Here’s a fascinating interview with Roland Cheek, a local writer and long-time outfitter in the Bob Marshall Wilderness . . .
Roland Cheek clung to his dream even when his tenacity caused marital strife, threatened his family’s financial stability, lodged him crosswise with the U.S. Forest Service and pushed him to the edge of exhaustion.
Adversity made regular visits during his early years as an outfitter and guide in the Bob Marshall Wilderness.
Roland embraced tenacity again later when he decided to become a writer, even though he had limited formal education and had twice flunked English in high school.
This is likely not as bad as it sounds. The feds are going to dig in and fight the Solonex lease in the Badger-Two Medicine region. The Moncrief lease doesn’t even have a permit to drill and would require a huge battle just to get past that step. I’d guess the government made the pragmatic determination to concentrate their resources on the larger threat. If they win against Solonex, the Moncrief lease is probably toast, too.
Anyway, here’s the write-up . . .
In a dramatic change of course, attorneys representing the U.S. Department of the Interior filed paperwork announcing they will not defend the cancellation of one of the last remaining oil and gas leases on the 130,000-acre Badger-Two Medicine, an area flanking Glacier National Park that holds cultural and ecological significance to members of the Blackfeet Nation.
Former Interior Secretary Ryan Zinke, a Whitefish native, had previously said he would defend the lease cancellations.
While members of the Blackfeet Nation expressed disappointment and frustration in the Interior’s decision not to fight an appeal by lease-owner W.A. Moncrief Jr, the Interior Department is expected to defend the cancellation of a second lease held by Solenex LLC of Baton Rouge, which is also being fought on appeal.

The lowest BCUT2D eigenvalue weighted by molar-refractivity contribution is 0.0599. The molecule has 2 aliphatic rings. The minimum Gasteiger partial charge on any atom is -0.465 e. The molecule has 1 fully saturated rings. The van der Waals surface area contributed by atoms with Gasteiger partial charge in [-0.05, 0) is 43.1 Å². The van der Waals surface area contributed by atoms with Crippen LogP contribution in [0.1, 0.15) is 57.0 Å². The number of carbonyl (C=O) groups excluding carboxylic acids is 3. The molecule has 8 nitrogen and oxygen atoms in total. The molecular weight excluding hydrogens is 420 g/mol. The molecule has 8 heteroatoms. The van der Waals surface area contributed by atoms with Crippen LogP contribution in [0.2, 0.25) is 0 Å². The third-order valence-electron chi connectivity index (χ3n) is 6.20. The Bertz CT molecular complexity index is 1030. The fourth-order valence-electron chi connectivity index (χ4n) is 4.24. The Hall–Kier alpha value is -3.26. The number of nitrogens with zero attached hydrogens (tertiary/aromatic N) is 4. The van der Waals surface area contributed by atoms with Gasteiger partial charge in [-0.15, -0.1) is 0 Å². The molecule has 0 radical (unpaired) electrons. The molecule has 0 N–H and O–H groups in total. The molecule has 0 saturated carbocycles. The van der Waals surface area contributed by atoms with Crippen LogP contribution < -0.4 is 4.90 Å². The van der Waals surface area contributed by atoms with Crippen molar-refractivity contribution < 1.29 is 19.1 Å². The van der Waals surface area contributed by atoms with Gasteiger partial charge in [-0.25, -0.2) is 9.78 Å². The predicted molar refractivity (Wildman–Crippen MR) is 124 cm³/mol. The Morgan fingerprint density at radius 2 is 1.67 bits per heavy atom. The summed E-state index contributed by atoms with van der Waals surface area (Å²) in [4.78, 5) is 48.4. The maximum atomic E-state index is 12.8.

A very interesting article by Chris Peterson of the Hungry Horse News about the importance of bumblebees to the huckleberry crop . . .
The next time you grab a handful of huckleberries, you just might want to thank the bees — bumblebees that is. Research by Montana State University and the U.S. Geological Survey has found that there’s about six species of bumblebee and one Andrenidae species of bee that pollinate Montana’s huckleberry bushes.
Prior to 2014, researchers weren’t sure what insects exactly were pollinating the iconic bush, USGS scientist Tabitha Graves said during a talk last week at the Flathead Chapter of the Montana Native Plant Society.
The bees are critical to berry production. Experiments in the field have shown that bushes that are isolated from bees make a fraction of the fruit compared to plants that are pollinated by their fuzzy friends.
Kudos to Debo Powers for spotting this piece in the Bozeman Daily Chronicle . . .
Wildlife managers will talk this week about preventing run-ins between grizzly bears and humans, a discussion that comes after environmental groups pushed officials to reconsider a decade-old report that lined out measures meant to reduce those conflicts.
The Yellowstone Ecosystem Subcommittee of the Interagency Grizzly Bear Committee, meeting in Bozeman on Wednesday and Thursday, will consider grizzly bear death trends and the effectiveness of efforts to avoid people-grizzly conflicts that often end with bears being killed by government officials.
It will be the first time the panel of state and federal government officials from Idaho, Wyoming and Montana has met since a coalition of six environmental groups urged it to reconsider a 2009 report that included a few dozen recommendations to prevent those encounters.